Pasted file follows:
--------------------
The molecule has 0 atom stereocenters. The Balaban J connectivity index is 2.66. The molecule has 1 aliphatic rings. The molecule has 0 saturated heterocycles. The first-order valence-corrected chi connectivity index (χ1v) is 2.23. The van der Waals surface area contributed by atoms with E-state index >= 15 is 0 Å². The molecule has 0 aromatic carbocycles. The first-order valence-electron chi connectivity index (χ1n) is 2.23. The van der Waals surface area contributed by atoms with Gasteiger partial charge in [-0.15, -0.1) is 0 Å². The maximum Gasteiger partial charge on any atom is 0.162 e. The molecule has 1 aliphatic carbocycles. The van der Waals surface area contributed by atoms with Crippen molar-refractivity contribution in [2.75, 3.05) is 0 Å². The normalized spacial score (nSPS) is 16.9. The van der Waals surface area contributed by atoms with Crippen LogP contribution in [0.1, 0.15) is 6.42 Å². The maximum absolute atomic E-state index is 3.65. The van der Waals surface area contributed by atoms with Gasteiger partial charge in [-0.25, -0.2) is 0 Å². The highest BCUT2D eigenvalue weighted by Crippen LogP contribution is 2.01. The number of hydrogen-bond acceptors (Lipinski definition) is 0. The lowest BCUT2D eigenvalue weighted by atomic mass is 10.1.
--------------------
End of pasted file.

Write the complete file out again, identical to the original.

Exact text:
The molecule has 0 atom stereocenters. The Balaban J connectivity index is 2.66. The molecule has 1 aliphatic rings. The molecule has 0 saturated heterocycles. The first-order valence-corrected chi connectivity index (χ1v) is 2.23. The van der Waals surface area contributed by atoms with E-state index >= 15 is 0 Å². The molecule has 0 aromatic carbocycles. The first-order valence-electron chi connectivity index (χ1n) is 2.23. The van der Waals surface area contributed by atoms with Gasteiger partial charge in [-0.15, -0.1) is 0 Å². The maximum Gasteiger partial charge on any atom is 0.162 e. The molecule has 1 aliphatic carbocycles. The van der Waals surface area contributed by atoms with Crippen molar-refractivity contribution in [2.75, 3.05) is 0 Å². The normalized spacial score (nSPS) is 16.9. The van der Waals surface area contributed by atoms with Crippen LogP contribution in [0.1, 0.15) is 6.42 Å². The maximum absolute atomic E-state index is 3.65. The van der Waals surface area contributed by atoms with Gasteiger partial charge in [-0.25, -0.2) is 0 Å². The highest BCUT2D eigenvalue weighted by Crippen LogP contribution is 2.01. The number of hydrogen-bond acceptors (Lipinski definition) is 0. The lowest BCUT2D eigenvalue weighted by atomic mass is 10.1.